Two-tier structure would breathe new life into game

ROME, ITALY - FEBRUARY 04: Owen Farrell of England breaks through and goes on to score his sides third try during the NatWest Six Nations round One match between Italy and Engalnd at Stadio Olimpico on February 4, 2018 in Rome, Italy. (Photo by Shaun Botterill/Getty Images)

So now we know. After the first two rounds of the 2018 Six Nations Championship, there are five teams who are capable of giving each other a tough match, and four already have at least one win to their name.

Then there are the Italians, who have conceded 102 points in their brace of contests and were effectively beaten by Ireland in the opening 20 minutes in Dublin at the weekend.

It leaves one wondering whether it’s time to consider reshaping the format of European rugby, with a view to giving the Azzurri a wake-up call and expanding the opportunities to other countries who are making strides forward in the sport.

Let’s not pretend Scotland have suddenly moved into a different class from the side who lost at Murrayfield to the Italians as recently as 2015 and with whom they have shared too many battles for the wooden spoon.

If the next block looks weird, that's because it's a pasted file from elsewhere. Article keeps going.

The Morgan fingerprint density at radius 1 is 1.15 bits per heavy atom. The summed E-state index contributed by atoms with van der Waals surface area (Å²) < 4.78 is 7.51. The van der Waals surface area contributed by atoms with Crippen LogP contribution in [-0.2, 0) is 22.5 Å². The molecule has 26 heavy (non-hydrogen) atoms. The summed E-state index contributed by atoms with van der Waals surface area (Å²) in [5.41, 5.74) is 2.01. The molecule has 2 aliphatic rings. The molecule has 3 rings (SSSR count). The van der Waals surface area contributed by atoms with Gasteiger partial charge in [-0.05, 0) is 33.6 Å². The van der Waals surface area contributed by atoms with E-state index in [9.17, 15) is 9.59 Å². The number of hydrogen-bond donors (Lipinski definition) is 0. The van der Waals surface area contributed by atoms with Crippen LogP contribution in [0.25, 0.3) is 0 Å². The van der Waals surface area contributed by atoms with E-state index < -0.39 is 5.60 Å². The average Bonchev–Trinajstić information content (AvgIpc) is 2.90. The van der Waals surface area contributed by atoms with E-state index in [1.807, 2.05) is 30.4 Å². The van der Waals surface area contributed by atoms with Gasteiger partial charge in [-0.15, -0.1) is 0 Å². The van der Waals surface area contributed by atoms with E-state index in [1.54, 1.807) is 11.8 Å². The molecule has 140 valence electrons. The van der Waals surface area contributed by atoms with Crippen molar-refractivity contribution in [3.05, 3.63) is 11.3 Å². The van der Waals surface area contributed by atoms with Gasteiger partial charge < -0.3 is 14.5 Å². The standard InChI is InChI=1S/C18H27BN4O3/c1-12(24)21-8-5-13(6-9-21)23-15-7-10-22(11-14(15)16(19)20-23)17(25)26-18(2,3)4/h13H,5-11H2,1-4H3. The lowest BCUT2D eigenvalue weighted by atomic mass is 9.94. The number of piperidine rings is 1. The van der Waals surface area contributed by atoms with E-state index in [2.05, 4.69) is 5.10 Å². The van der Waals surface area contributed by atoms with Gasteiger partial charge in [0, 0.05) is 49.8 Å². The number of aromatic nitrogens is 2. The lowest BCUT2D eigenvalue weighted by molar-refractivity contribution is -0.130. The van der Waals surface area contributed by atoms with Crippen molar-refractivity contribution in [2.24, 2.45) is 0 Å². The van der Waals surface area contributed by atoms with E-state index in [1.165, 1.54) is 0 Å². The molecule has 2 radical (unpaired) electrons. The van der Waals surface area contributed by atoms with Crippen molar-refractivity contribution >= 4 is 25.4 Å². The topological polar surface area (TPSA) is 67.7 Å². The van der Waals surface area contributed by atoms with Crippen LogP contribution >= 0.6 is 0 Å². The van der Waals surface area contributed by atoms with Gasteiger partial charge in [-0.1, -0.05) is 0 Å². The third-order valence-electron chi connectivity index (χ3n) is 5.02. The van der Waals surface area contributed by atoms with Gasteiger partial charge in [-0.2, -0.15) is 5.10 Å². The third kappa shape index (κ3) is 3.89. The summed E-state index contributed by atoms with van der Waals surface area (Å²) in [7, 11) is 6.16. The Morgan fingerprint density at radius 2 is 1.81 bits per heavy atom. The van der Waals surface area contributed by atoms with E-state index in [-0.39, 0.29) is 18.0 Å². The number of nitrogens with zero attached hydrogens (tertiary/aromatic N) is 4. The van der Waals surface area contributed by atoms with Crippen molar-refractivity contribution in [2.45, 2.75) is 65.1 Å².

But the reality is that it is nearly 20 years since Italy were admitted to Europe’s premier event – in 2000 – and neither their club representatives nor their national side have shown any signs of challenging for honours at home or abroad.

Surely their structure would be galvanised by the creation of a two-tier European event with the addition of Georgia, Romania, Russia and Spain or Portugal. At the outset, the plan would involve the introduction of the second-tier competition, but in four or five years time, by 2022 or 2023, there would be the potential for one of these countries to sup at the Six Nations table. This, of course, might be opposed by the established order, but Italy have had long enough to get their house sorted out, while the Romanians and Georgians have shown sufficient signs of their potential to be promised more than the occasional scrums of comfort by the IRB.

It’s time for the notion of the bottom side in the Six Nations – and yes it has been Scotland often enough in the last two decades – to face the real prospect of relegation, by meeting the leading team in the second division in a home-and-away play-off at the end of every season. Cricket is trying to increase the number of Test sides, with the introduction of Ireland and Afghanistan and while this duo might struggle to make an early impact, at least their presence will shake up the status quo.

The same has to happen in rugby. Not immediately, and not without the newcomers gaining more chances to prepare themselves for the challenge. But England have just confirmed they will be scrummaging with the Georgians this week to get ready for their Calcutta Cup clash with Scotland.

The world is changing. Rugby has to adapt to that process.

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